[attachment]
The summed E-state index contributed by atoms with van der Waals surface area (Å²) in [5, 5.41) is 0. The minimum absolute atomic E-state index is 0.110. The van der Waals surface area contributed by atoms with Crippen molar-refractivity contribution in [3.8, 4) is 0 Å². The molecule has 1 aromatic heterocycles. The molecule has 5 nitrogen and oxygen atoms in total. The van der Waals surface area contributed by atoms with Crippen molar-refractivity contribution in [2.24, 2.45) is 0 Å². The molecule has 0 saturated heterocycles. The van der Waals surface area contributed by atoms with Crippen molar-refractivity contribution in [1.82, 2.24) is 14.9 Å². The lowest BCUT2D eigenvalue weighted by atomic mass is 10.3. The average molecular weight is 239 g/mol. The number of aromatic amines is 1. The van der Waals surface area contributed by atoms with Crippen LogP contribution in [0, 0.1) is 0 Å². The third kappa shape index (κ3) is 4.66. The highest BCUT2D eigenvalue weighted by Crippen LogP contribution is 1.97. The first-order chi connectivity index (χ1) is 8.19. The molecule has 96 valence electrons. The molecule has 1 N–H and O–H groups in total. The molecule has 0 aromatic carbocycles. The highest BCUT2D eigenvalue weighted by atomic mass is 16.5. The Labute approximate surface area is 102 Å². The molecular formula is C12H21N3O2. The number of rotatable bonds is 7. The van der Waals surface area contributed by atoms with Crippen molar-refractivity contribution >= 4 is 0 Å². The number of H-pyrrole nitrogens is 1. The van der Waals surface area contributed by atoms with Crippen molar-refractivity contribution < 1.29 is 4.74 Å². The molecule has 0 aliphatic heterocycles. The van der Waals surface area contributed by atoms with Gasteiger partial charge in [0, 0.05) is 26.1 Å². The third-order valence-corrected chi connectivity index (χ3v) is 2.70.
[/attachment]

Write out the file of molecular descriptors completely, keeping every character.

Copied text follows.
The summed E-state index contributed by atoms with van der Waals surface area (Å²) in [5, 5.41) is 0. The minimum absolute atomic E-state index is 0.110. The van der Waals surface area contributed by atoms with Crippen molar-refractivity contribution in [3.8, 4) is 0 Å². The molecule has 1 aromatic heterocycles. The molecule has 5 nitrogen and oxygen atoms in total. The van der Waals surface area contributed by atoms with Crippen molar-refractivity contribution in [2.24, 2.45) is 0 Å². The molecule has 0 saturated heterocycles. The van der Waals surface area contributed by atoms with Crippen molar-refractivity contribution in [1.82, 2.24) is 14.9 Å². The lowest BCUT2D eigenvalue weighted by atomic mass is 10.3. The average molecular weight is 239 g/mol. The number of aromatic amines is 1. The van der Waals surface area contributed by atoms with Crippen LogP contribution in [0, 0.1) is 0 Å². The third kappa shape index (κ3) is 4.66. The highest BCUT2D eigenvalue weighted by Crippen LogP contribution is 1.97. The first-order chi connectivity index (χ1) is 8.19. The molecule has 96 valence electrons. The molecule has 1 N–H and O–H groups in total. The molecule has 0 aromatic carbocycles. The highest BCUT2D eigenvalue weighted by atomic mass is 16.5. The Labute approximate surface area is 102 Å². The molecular formula is C12H21N3O2. The number of rotatable bonds is 7. The van der Waals surface area contributed by atoms with Crippen molar-refractivity contribution >= 4 is 0 Å². The number of H-pyrrole nitrogens is 1. The van der Waals surface area contributed by atoms with Crippen molar-refractivity contribution < 1.29 is 4.74 Å². The molecule has 0 aliphatic heterocycles. The van der Waals surface area contributed by atoms with Gasteiger partial charge in [0, 0.05) is 26.1 Å². The third-order valence-corrected chi connectivity index (χ3v) is 2.70.